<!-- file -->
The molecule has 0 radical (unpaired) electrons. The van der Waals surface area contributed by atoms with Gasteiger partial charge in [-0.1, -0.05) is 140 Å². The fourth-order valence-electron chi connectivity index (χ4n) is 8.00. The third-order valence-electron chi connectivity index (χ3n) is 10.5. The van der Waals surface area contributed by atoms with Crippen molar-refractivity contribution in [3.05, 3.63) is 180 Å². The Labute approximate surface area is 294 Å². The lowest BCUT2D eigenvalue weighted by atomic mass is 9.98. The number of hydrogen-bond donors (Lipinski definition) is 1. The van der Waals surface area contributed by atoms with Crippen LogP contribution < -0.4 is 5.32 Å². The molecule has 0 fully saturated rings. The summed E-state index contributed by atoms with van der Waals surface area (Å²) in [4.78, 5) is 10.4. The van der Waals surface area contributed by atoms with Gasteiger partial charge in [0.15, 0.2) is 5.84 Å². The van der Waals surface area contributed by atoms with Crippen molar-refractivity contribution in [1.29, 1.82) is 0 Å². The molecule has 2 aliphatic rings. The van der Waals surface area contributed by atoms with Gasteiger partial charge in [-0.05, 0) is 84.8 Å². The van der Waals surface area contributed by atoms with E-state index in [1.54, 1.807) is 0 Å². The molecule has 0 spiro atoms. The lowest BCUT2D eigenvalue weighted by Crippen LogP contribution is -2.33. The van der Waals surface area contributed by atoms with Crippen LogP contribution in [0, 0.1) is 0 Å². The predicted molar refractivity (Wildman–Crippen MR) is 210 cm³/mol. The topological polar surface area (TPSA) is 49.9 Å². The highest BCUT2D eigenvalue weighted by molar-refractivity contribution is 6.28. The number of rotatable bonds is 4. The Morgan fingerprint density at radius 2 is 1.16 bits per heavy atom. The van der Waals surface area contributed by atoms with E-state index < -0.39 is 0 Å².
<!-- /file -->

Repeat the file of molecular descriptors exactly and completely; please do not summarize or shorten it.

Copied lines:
The molecule has 0 radical (unpaired) electrons. The van der Waals surface area contributed by atoms with Gasteiger partial charge in [-0.1, -0.05) is 140 Å². The fourth-order valence-electron chi connectivity index (χ4n) is 8.00. The third-order valence-electron chi connectivity index (χ3n) is 10.5. The van der Waals surface area contributed by atoms with Crippen molar-refractivity contribution in [3.05, 3.63) is 180 Å². The Labute approximate surface area is 294 Å². The lowest BCUT2D eigenvalue weighted by atomic mass is 9.98. The number of hydrogen-bond donors (Lipinski definition) is 1. The van der Waals surface area contributed by atoms with Crippen LogP contribution < -0.4 is 5.32 Å². The molecule has 0 fully saturated rings. The summed E-state index contributed by atoms with van der Waals surface area (Å²) in [4.78, 5) is 10.4. The van der Waals surface area contributed by atoms with Gasteiger partial charge in [0.15, 0.2) is 5.84 Å². The van der Waals surface area contributed by atoms with Crippen molar-refractivity contribution in [1.29, 1.82) is 0 Å². The molecule has 2 aliphatic rings. The van der Waals surface area contributed by atoms with Gasteiger partial charge in [-0.05, 0) is 84.8 Å². The van der Waals surface area contributed by atoms with E-state index in [1.54, 1.807) is 0 Å². The molecule has 0 spiro atoms. The lowest BCUT2D eigenvalue weighted by Crippen LogP contribution is -2.33. The van der Waals surface area contributed by atoms with Crippen LogP contribution in [0, 0.1) is 0 Å². The predicted molar refractivity (Wildman–Crippen MR) is 210 cm³/mol. The topological polar surface area (TPSA) is 49.9 Å². The highest BCUT2D eigenvalue weighted by molar-refractivity contribution is 6.28. The number of rotatable bonds is 4. The Morgan fingerprint density at radius 2 is 1.16 bits per heavy atom. The van der Waals surface area contributed by atoms with E-state index < -0.39 is 0 Å².